Balancing compliance with care

How could I approach a group that didn’t want to get vaccinated?

Photo by Sarah Le Guen | Unsplash

3 min read
L. M., Boston

A very important skill that I have learned, and continue to learn, from the Focolare Movement is how to love my neighbor as I love myself. I learned to love my neighbor concretely, to make myself one with their happiness, frustrations and confusion, whatever my neighbor was feeling. I simply try to put myself in their place.

I run a nonprofit that provided essential services during the pandemic. When it came time about a year ago to establish vaccine policies in the workplace, the board of directors passed a policy that required all employees to be vaccinated or request a religious or medical exemption.

There were eight employees who were opposed to being vaccinated. Despite my personal convictions, I knew that I needed to understand and respect their reasons. Of the eight employees who were opposed, five of them were from an ethnic community that in general had low vaccination rates due to distrust in the government.

Before I released the policy to all the employees, I invited each of those eight employees to my office. I met with each one privately to explain the policy. Before each meeting I consciously set the intention to love them as I loved myself. I explained the policy and the deadline for compliance.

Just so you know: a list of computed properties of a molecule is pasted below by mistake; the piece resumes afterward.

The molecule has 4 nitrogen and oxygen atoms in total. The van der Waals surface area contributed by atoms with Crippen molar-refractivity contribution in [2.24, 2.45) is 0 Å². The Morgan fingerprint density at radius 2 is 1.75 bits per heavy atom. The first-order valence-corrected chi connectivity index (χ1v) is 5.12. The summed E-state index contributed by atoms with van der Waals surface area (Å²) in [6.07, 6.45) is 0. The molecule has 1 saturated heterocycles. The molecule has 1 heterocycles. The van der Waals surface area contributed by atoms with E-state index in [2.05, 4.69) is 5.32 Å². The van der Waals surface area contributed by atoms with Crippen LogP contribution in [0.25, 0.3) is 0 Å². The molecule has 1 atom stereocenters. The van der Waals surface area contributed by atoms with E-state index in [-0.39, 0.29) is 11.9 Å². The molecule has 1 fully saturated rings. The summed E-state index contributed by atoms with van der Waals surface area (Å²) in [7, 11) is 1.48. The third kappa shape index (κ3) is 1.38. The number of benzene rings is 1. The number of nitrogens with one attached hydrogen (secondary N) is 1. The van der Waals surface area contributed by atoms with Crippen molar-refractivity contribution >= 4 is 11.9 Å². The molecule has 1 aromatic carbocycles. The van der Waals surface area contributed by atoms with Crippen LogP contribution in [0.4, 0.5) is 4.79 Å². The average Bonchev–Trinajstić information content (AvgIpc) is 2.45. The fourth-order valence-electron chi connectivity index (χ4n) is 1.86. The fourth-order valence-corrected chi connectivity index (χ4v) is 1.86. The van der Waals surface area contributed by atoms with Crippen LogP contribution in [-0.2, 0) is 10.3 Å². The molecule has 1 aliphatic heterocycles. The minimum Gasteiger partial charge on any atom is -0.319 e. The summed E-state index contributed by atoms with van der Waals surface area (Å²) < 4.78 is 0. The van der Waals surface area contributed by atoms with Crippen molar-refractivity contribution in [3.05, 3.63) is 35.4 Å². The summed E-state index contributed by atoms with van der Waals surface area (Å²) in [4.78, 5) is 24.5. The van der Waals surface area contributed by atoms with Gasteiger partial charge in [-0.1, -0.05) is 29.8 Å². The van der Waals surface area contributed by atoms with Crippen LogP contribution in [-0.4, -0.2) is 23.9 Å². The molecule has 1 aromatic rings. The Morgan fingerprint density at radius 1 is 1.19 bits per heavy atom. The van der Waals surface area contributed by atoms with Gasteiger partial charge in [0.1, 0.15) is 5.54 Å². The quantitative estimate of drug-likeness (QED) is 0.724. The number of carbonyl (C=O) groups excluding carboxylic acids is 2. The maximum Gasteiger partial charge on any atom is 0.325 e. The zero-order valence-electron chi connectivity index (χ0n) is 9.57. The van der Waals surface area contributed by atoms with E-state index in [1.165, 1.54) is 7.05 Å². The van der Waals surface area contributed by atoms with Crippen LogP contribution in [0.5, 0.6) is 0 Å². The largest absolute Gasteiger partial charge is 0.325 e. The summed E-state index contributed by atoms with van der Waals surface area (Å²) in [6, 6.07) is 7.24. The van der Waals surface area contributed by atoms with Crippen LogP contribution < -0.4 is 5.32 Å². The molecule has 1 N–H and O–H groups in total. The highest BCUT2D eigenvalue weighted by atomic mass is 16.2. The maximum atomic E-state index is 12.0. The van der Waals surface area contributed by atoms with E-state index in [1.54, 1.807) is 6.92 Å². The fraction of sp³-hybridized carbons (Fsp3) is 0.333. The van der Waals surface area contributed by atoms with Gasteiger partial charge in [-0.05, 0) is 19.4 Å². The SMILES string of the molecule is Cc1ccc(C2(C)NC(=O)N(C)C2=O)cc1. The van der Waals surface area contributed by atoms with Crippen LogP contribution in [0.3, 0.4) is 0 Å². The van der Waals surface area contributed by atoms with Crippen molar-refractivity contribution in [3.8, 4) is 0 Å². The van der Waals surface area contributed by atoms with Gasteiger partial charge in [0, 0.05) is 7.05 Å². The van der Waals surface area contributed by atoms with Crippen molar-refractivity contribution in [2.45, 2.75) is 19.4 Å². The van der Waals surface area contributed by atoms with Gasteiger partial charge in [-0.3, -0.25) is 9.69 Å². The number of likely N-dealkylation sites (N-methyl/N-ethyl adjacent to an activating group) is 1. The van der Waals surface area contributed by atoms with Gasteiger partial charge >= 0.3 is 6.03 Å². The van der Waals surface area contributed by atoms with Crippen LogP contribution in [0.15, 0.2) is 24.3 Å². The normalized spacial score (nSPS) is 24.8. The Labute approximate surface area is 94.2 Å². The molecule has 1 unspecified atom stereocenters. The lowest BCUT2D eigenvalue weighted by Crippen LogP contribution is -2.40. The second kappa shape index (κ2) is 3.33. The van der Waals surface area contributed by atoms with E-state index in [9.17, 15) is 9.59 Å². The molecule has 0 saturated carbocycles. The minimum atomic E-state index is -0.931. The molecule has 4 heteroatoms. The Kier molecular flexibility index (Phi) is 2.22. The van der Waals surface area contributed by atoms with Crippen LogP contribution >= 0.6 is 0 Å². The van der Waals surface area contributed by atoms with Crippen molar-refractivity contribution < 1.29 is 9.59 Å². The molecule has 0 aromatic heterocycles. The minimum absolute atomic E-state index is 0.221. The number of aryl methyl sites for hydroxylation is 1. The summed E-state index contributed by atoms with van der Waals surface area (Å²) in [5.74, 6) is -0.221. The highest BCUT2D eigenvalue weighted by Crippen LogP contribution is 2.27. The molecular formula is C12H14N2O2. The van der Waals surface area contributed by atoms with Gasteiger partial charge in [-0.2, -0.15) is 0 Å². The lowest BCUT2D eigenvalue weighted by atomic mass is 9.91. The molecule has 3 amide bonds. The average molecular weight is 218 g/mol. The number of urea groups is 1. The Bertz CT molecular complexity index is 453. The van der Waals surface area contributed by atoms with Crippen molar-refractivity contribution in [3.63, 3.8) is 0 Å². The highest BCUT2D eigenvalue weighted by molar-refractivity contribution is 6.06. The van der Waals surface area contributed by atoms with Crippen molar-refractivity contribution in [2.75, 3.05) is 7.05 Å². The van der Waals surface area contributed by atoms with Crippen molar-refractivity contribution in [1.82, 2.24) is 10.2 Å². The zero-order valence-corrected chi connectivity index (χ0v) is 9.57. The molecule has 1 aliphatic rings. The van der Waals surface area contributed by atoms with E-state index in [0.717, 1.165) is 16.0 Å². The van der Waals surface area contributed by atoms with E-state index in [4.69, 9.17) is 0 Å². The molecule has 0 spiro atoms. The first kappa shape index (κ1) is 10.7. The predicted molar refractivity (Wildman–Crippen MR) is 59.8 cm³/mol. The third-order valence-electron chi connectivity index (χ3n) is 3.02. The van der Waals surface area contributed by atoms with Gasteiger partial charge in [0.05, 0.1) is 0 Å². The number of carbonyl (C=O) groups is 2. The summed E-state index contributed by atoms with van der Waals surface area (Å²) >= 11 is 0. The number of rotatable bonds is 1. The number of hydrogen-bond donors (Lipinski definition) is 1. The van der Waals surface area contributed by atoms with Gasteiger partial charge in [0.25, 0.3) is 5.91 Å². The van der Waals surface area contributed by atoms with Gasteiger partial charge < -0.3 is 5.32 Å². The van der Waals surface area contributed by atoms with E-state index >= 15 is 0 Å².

I asked them to share their thoughts candidly and that what they said would not be held against them in any way. After listening carefully to them, I repeated what I understood.

Then I shared my opinion that I thought that they should get the vaccine and that it was safe. I also let them know that I did not think it was appropriate for an employer to make medical decisions for employees and I respected their choice.

I asked them to attend a meeting that I would set up with a bilingual medical professional from the board of health. I assured them that the meeting was private and that no one from management would be there. They could ask all the questions that they wanted. If they were still not convinced, then I would let them work up until the deadline that was required by law.

I also told them that if they wanted to apply for an exemption, the standards for a medical exemption were very narrow, but that I would approve a well-written, logical request for a religious exemption. It was at this point in the conversation that I noticed that the employees all changed.

They appreciated that I personally cared for them, but that I also respected their decision. They understood that it wasn’t me forcing my own agenda on them. They were grateful that I met with them before I released the policy to the whole agency, and that I let them know the best way to approach the exemption request.

In the end, six of the eight employees attended the information meetings. Two employees got vaccinated. Three employees were granted religious exemptions and three resigned. Of the three that resigned, one returned when the vaccine policy was rescinded in the spring.

No one was angry, and each one of them thanked me for truly listening to them and for taking their concerns seriously.

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